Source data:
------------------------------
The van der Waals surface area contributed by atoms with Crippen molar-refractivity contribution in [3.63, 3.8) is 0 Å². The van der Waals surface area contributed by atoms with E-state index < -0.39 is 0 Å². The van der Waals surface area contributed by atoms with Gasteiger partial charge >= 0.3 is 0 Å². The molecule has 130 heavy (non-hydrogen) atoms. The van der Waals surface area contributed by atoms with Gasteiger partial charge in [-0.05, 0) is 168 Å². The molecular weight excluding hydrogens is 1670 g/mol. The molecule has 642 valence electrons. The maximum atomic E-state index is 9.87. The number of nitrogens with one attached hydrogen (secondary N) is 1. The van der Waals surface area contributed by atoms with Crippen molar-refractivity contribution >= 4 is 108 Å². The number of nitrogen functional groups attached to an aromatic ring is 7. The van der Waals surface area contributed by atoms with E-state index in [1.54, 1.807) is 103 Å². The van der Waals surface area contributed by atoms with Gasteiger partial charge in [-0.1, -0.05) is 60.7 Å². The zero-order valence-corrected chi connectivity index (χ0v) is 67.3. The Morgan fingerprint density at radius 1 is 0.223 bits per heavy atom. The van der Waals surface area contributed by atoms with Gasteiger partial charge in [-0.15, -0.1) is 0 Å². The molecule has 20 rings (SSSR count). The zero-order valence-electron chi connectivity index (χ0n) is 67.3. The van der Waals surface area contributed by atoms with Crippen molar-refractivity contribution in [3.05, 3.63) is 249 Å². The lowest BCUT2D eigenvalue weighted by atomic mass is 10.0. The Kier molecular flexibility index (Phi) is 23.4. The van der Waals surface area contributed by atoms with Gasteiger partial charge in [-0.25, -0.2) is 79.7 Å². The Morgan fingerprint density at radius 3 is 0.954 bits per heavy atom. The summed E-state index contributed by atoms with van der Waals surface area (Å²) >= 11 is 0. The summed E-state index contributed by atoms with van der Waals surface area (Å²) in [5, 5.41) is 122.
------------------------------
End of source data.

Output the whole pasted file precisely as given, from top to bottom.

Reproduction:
The van der Waals surface area contributed by atoms with Crippen molar-refractivity contribution in [3.63, 3.8) is 0 Å². The van der Waals surface area contributed by atoms with E-state index < -0.39 is 0 Å². The van der Waals surface area contributed by atoms with Gasteiger partial charge >= 0.3 is 0 Å². The molecule has 130 heavy (non-hydrogen) atoms. The van der Waals surface area contributed by atoms with Gasteiger partial charge in [-0.05, 0) is 168 Å². The molecular weight excluding hydrogens is 1670 g/mol. The molecule has 642 valence electrons. The maximum atomic E-state index is 9.87. The number of nitrogens with one attached hydrogen (secondary N) is 1. The van der Waals surface area contributed by atoms with Crippen molar-refractivity contribution >= 4 is 108 Å². The number of nitrogen functional groups attached to an aromatic ring is 7. The van der Waals surface area contributed by atoms with E-state index in [1.54, 1.807) is 103 Å². The van der Waals surface area contributed by atoms with Gasteiger partial charge in [-0.1, -0.05) is 60.7 Å². The zero-order valence-corrected chi connectivity index (χ0v) is 67.3. The Morgan fingerprint density at radius 1 is 0.223 bits per heavy atom. The van der Waals surface area contributed by atoms with Gasteiger partial charge in [-0.15, -0.1) is 0 Å². The molecule has 20 rings (SSSR count). The zero-order valence-electron chi connectivity index (χ0n) is 67.3. The van der Waals surface area contributed by atoms with Crippen molar-refractivity contribution in [3.05, 3.63) is 249 Å². The lowest BCUT2D eigenvalue weighted by atomic mass is 10.0. The Kier molecular flexibility index (Phi) is 23.4. The van der Waals surface area contributed by atoms with Gasteiger partial charge in [-0.25, -0.2) is 79.7 Å². The Morgan fingerprint density at radius 3 is 0.954 bits per heavy atom. The summed E-state index contributed by atoms with van der Waals surface area (Å²) >= 11 is 0. The summed E-state index contributed by atoms with van der Waals surface area (Å²) in [5, 5.41) is 122.